The Education Department told states Monday they are still required to administer annual exams to students, part of the national schools accountability program, though the agency offered flexibility in how the tests are given.

States may seek permission to move assessments to the fall, administer tests remotely and/or shorten the exam, the agency said. But the Biden administration rejected calls to allow states to skip the tests altogether, which they were allowed to do last year.

“State assessment and accountability systems play an important role in advancing educational equity,” Ian Rosenblum, an official with the federal department, wrote in a letter Monday to state school chiefs. “At the same time, it is clear that the pandemic requires significant flexibility for the 2020-2021 school year so that states can respond to the unique circumstances they are facing.”

Many had hoped that the administration would waive the testing requirements altogether. More than 70 local, state and national organizations signed a letter urging the administration to let states use alternative assessments instead.

Their concerns include the difficult logistics of administering tests to students, many of whom are still learning from home, plus questions about the reliability of exams administered under these conditions.

Supporters of the testing say the exams are needed, in part, to assess the academic impact of the pandemic.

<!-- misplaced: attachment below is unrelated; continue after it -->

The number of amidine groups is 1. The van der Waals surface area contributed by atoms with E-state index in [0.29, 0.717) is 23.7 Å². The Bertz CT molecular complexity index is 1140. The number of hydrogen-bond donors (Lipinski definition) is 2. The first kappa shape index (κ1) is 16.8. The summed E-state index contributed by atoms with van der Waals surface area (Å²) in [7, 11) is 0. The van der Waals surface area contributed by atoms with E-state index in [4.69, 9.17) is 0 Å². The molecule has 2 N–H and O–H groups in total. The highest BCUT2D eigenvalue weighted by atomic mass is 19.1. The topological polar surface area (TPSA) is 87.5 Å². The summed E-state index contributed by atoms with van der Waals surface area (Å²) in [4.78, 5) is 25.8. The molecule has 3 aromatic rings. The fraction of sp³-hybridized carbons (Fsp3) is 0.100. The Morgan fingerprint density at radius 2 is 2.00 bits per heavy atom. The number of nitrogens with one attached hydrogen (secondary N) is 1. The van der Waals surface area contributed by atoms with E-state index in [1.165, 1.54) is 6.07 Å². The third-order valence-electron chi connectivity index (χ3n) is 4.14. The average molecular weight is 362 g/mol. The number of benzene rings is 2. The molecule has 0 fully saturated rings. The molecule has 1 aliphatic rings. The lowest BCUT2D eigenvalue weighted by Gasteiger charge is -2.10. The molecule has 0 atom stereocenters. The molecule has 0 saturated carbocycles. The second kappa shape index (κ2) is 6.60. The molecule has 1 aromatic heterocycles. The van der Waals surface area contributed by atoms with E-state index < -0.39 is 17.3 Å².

Pandemic aside, some argue that these high-stakes tests, which are required by federal law, do little to advance education, do not properly measure achievement and lead schools to spend a lot of time preparing for the test. Others say the annual exams are a critical tool for holding states and school districts accountable for results.

Some saw the decision over waivers as an early signal for how the new Biden administration would view this debate, which is one element of a longtime battle over education reform.

Randi Weingarten, president of the American Federation of Teachers, welcomed the flexibility offered but said it wasn’t enough.

“It is a frustrating turn to see the administration ask states to continue requiring assessments during this tumultuous school year,” she said in a statement. The agency’s plan, she said, “misses a huge opportunity to really help our students.”

But the Council of Chief State School Officers was pleased with what they called a “common-sense solution.”

“State education leaders and CCSSO deeply value assessment as a tool to know where students are academically, identify inequities and inform decision-making, including ensuring supports get to the students who need them,” said a statement from chief executive Carissa Moffat Miller. The announcement, she said, “acknowledges the real, varied challenges that educators, students, and families are facing across the country.”